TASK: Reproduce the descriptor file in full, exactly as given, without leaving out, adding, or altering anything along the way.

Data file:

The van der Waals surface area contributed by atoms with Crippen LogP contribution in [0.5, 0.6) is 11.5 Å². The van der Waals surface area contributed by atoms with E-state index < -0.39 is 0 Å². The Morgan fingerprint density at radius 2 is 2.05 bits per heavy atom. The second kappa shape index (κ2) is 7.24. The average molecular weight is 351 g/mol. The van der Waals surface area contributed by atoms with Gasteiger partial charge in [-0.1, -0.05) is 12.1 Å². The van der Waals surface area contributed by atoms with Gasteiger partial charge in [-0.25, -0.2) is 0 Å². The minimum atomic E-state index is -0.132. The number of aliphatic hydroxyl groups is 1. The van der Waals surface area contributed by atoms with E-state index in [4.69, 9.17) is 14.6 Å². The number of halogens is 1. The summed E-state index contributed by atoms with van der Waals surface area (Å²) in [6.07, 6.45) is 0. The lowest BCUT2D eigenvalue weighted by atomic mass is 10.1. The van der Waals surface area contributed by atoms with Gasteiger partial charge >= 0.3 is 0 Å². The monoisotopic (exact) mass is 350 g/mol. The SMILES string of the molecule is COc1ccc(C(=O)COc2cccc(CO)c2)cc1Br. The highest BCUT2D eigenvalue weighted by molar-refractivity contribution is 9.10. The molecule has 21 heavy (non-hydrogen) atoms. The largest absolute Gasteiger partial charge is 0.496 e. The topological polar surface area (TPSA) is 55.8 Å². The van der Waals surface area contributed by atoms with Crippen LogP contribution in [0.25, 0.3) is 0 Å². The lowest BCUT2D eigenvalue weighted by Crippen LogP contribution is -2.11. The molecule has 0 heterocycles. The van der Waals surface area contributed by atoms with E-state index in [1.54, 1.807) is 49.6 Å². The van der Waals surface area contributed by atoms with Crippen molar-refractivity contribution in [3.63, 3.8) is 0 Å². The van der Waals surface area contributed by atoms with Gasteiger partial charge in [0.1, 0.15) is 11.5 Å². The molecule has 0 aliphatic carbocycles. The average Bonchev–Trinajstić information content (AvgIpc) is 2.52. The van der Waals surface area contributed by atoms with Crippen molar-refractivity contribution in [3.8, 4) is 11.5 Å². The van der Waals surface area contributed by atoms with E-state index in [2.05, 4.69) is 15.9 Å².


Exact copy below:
The van der Waals surface area contributed by atoms with Crippen LogP contribution in [0.5, 0.6) is 11.5 Å². The van der Waals surface area contributed by atoms with E-state index < -0.39 is 0 Å². The Morgan fingerprint density at radius 2 is 2.05 bits per heavy atom. The second kappa shape index (κ2) is 7.24. The average molecular weight is 351 g/mol. The van der Waals surface area contributed by atoms with Gasteiger partial charge in [-0.1, -0.05) is 12.1 Å². The van der Waals surface area contributed by atoms with Gasteiger partial charge in [-0.25, -0.2) is 0 Å². The minimum atomic E-state index is -0.132. The number of aliphatic hydroxyl groups is 1. The van der Waals surface area contributed by atoms with E-state index in [4.69, 9.17) is 14.6 Å². The number of halogens is 1. The summed E-state index contributed by atoms with van der Waals surface area (Å²) in [6.07, 6.45) is 0. The lowest BCUT2D eigenvalue weighted by atomic mass is 10.1. The van der Waals surface area contributed by atoms with Gasteiger partial charge >= 0.3 is 0 Å². The monoisotopic (exact) mass is 350 g/mol. The SMILES string of the molecule is COc1ccc(C(=O)COc2cccc(CO)c2)cc1Br. The highest BCUT2D eigenvalue weighted by molar-refractivity contribution is 9.10. The molecule has 21 heavy (non-hydrogen) atoms. The largest absolute Gasteiger partial charge is 0.496 e. The topological polar surface area (TPSA) is 55.8 Å². The van der Waals surface area contributed by atoms with Crippen LogP contribution in [0.25, 0.3) is 0 Å². The lowest BCUT2D eigenvalue weighted by Crippen LogP contribution is -2.11. The molecule has 0 heterocycles. The van der Waals surface area contributed by atoms with E-state index in [1.54, 1.807) is 49.6 Å². The van der Waals surface area contributed by atoms with Crippen molar-refractivity contribution in [3.63, 3.8) is 0 Å². The van der Waals surface area contributed by atoms with Gasteiger partial charge in [0.1, 0.15) is 11.5 Å². The molecule has 0 aliphatic carbocycles. The average Bonchev–Trinajstić information content (AvgIpc) is 2.52. The van der Waals surface area contributed by atoms with Crippen molar-refractivity contribution in [3.8, 4) is 11.5 Å². The van der Waals surface area contributed by atoms with E-state index in [2.05, 4.69) is 15.9 Å².